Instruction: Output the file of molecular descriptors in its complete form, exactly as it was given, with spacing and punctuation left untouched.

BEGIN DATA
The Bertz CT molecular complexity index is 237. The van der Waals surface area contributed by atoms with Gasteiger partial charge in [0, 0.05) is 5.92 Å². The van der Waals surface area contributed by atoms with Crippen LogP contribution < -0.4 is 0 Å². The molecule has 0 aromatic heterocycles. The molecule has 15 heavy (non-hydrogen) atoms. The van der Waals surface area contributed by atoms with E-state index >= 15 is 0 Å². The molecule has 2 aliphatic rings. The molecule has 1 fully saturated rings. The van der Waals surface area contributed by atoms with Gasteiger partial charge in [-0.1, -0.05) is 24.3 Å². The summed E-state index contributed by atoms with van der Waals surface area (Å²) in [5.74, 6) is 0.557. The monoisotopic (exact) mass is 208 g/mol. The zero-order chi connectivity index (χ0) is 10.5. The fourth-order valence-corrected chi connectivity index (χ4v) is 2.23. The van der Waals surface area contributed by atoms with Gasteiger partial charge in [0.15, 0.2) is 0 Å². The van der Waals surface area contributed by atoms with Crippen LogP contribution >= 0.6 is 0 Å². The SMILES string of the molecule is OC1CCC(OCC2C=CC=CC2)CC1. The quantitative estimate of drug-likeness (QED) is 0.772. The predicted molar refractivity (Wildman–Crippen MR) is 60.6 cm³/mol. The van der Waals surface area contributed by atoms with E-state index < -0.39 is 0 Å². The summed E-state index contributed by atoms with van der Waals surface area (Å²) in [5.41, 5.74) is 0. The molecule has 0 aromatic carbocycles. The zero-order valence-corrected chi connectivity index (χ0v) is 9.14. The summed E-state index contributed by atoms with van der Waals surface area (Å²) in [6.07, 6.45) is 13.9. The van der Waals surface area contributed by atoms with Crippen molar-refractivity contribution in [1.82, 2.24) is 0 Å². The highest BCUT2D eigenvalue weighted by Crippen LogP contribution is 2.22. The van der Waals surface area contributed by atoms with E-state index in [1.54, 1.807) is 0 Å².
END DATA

The Bertz CT molecular complexity index is 237. The van der Waals surface area contributed by atoms with Gasteiger partial charge in [0, 0.05) is 5.92 Å². The van der Waals surface area contributed by atoms with Crippen LogP contribution < -0.4 is 0 Å². The molecule has 0 aromatic heterocycles. The molecule has 15 heavy (non-hydrogen) atoms. The van der Waals surface area contributed by atoms with E-state index >= 15 is 0 Å². The molecule has 2 aliphatic rings. The molecule has 1 fully saturated rings. The van der Waals surface area contributed by atoms with Gasteiger partial charge in [-0.1, -0.05) is 24.3 Å². The summed E-state index contributed by atoms with van der Waals surface area (Å²) in [5.74, 6) is 0.557. The monoisotopic (exact) mass is 208 g/mol. The zero-order chi connectivity index (χ0) is 10.5. The fourth-order valence-corrected chi connectivity index (χ4v) is 2.23. The van der Waals surface area contributed by atoms with Gasteiger partial charge in [0.15, 0.2) is 0 Å². The van der Waals surface area contributed by atoms with Crippen LogP contribution >= 0.6 is 0 Å². The SMILES string of the molecule is OC1CCC(OCC2C=CC=CC2)CC1. The quantitative estimate of drug-likeness (QED) is 0.772. The predicted molar refractivity (Wildman–Crippen MR) is 60.6 cm³/mol. The van der Waals surface area contributed by atoms with E-state index < -0.39 is 0 Å². The summed E-state index contributed by atoms with van der Waals surface area (Å²) in [5.41, 5.74) is 0. The molecule has 0 aromatic carbocycles. The zero-order valence-corrected chi connectivity index (χ0v) is 9.14. The summed E-state index contributed by atoms with van der Waals surface area (Å²) in [6.07, 6.45) is 13.9. The van der Waals surface area contributed by atoms with Crippen molar-refractivity contribution in [1.82, 2.24) is 0 Å². The highest BCUT2D eigenvalue weighted by Crippen LogP contribution is 2.22. The van der Waals surface area contributed by atoms with E-state index in [1.54, 1.807) is 0 Å².